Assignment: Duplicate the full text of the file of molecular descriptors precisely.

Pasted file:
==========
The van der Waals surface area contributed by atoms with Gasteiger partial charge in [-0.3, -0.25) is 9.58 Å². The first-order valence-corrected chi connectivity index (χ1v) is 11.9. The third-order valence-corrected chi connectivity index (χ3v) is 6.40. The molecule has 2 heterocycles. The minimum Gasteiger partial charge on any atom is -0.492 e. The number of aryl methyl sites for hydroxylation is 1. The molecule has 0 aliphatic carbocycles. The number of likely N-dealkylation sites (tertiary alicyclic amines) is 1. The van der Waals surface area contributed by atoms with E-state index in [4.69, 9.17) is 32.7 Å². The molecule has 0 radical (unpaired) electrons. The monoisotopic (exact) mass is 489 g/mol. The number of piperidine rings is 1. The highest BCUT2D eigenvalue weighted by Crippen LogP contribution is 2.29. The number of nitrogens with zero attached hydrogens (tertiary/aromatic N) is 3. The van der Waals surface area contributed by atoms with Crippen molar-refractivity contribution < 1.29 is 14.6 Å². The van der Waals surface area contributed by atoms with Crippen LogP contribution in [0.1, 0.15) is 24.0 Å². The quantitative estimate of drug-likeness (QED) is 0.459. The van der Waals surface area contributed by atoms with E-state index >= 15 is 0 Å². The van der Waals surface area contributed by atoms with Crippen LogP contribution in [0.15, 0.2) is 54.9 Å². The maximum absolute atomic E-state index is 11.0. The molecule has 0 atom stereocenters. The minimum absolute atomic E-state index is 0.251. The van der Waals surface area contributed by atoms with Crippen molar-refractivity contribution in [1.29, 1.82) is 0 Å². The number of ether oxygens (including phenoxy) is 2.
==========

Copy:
The van der Waals surface area contributed by atoms with Gasteiger partial charge in [-0.3, -0.25) is 9.58 Å². The first-order valence-corrected chi connectivity index (χ1v) is 11.9. The third-order valence-corrected chi connectivity index (χ3v) is 6.40. The molecule has 2 heterocycles. The minimum Gasteiger partial charge on any atom is -0.492 e. The number of aryl methyl sites for hydroxylation is 1. The molecule has 0 aliphatic carbocycles. The number of likely N-dealkylation sites (tertiary alicyclic amines) is 1. The van der Waals surface area contributed by atoms with E-state index in [4.69, 9.17) is 32.7 Å². The molecule has 0 radical (unpaired) electrons. The monoisotopic (exact) mass is 489 g/mol. The number of piperidine rings is 1. The highest BCUT2D eigenvalue weighted by Crippen LogP contribution is 2.29. The number of nitrogens with zero attached hydrogens (tertiary/aromatic N) is 3. The van der Waals surface area contributed by atoms with Crippen molar-refractivity contribution < 1.29 is 14.6 Å². The van der Waals surface area contributed by atoms with Crippen LogP contribution in [0.1, 0.15) is 24.0 Å². The quantitative estimate of drug-likeness (QED) is 0.459. The van der Waals surface area contributed by atoms with E-state index >= 15 is 0 Å². The van der Waals surface area contributed by atoms with Crippen LogP contribution in [0.15, 0.2) is 54.9 Å². The maximum absolute atomic E-state index is 11.0. The molecule has 0 atom stereocenters. The minimum absolute atomic E-state index is 0.251. The van der Waals surface area contributed by atoms with Crippen molar-refractivity contribution in [1.29, 1.82) is 0 Å². The number of ether oxygens (including phenoxy) is 2.